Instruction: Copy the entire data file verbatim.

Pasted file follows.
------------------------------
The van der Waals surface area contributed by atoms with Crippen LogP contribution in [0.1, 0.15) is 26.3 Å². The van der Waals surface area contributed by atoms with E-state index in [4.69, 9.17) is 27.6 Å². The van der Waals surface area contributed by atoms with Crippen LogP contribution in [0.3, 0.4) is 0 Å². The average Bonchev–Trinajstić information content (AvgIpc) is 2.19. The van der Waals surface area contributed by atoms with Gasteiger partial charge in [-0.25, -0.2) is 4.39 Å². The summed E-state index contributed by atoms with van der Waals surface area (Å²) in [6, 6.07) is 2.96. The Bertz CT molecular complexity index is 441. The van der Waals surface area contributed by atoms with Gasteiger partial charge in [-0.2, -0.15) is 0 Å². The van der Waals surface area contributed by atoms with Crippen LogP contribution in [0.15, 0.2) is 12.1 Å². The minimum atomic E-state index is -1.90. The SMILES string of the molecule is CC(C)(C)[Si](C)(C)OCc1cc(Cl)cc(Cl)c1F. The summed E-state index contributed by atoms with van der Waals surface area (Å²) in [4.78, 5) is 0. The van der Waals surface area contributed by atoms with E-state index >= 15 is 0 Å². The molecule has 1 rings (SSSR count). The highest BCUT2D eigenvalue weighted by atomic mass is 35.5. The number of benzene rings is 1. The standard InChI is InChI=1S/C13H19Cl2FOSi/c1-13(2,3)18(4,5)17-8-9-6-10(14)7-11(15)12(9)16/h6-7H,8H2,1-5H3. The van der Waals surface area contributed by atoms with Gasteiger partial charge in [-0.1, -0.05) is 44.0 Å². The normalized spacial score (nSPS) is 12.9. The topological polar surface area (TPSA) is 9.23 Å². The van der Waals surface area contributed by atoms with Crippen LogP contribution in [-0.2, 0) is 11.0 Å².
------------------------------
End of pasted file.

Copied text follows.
The van der Waals surface area contributed by atoms with Crippen LogP contribution in [0.1, 0.15) is 26.3 Å². The van der Waals surface area contributed by atoms with E-state index in [4.69, 9.17) is 27.6 Å². The van der Waals surface area contributed by atoms with Crippen LogP contribution in [0.3, 0.4) is 0 Å². The average Bonchev–Trinajstić information content (AvgIpc) is 2.19. The van der Waals surface area contributed by atoms with Gasteiger partial charge in [-0.25, -0.2) is 4.39 Å². The summed E-state index contributed by atoms with van der Waals surface area (Å²) in [6, 6.07) is 2.96. The Bertz CT molecular complexity index is 441. The van der Waals surface area contributed by atoms with Gasteiger partial charge in [-0.2, -0.15) is 0 Å². The van der Waals surface area contributed by atoms with Crippen LogP contribution in [0.15, 0.2) is 12.1 Å². The minimum atomic E-state index is -1.90. The SMILES string of the molecule is CC(C)(C)[Si](C)(C)OCc1cc(Cl)cc(Cl)c1F. The summed E-state index contributed by atoms with van der Waals surface area (Å²) in [4.78, 5) is 0. The van der Waals surface area contributed by atoms with E-state index >= 15 is 0 Å². The molecule has 1 rings (SSSR count). The highest BCUT2D eigenvalue weighted by atomic mass is 35.5. The number of benzene rings is 1. The standard InChI is InChI=1S/C13H19Cl2FOSi/c1-13(2,3)18(4,5)17-8-9-6-10(14)7-11(15)12(9)16/h6-7H,8H2,1-5H3. The van der Waals surface area contributed by atoms with Gasteiger partial charge in [-0.1, -0.05) is 44.0 Å². The normalized spacial score (nSPS) is 12.9. The topological polar surface area (TPSA) is 9.23 Å². The van der Waals surface area contributed by atoms with Crippen LogP contribution in [-0.2, 0) is 11.0 Å².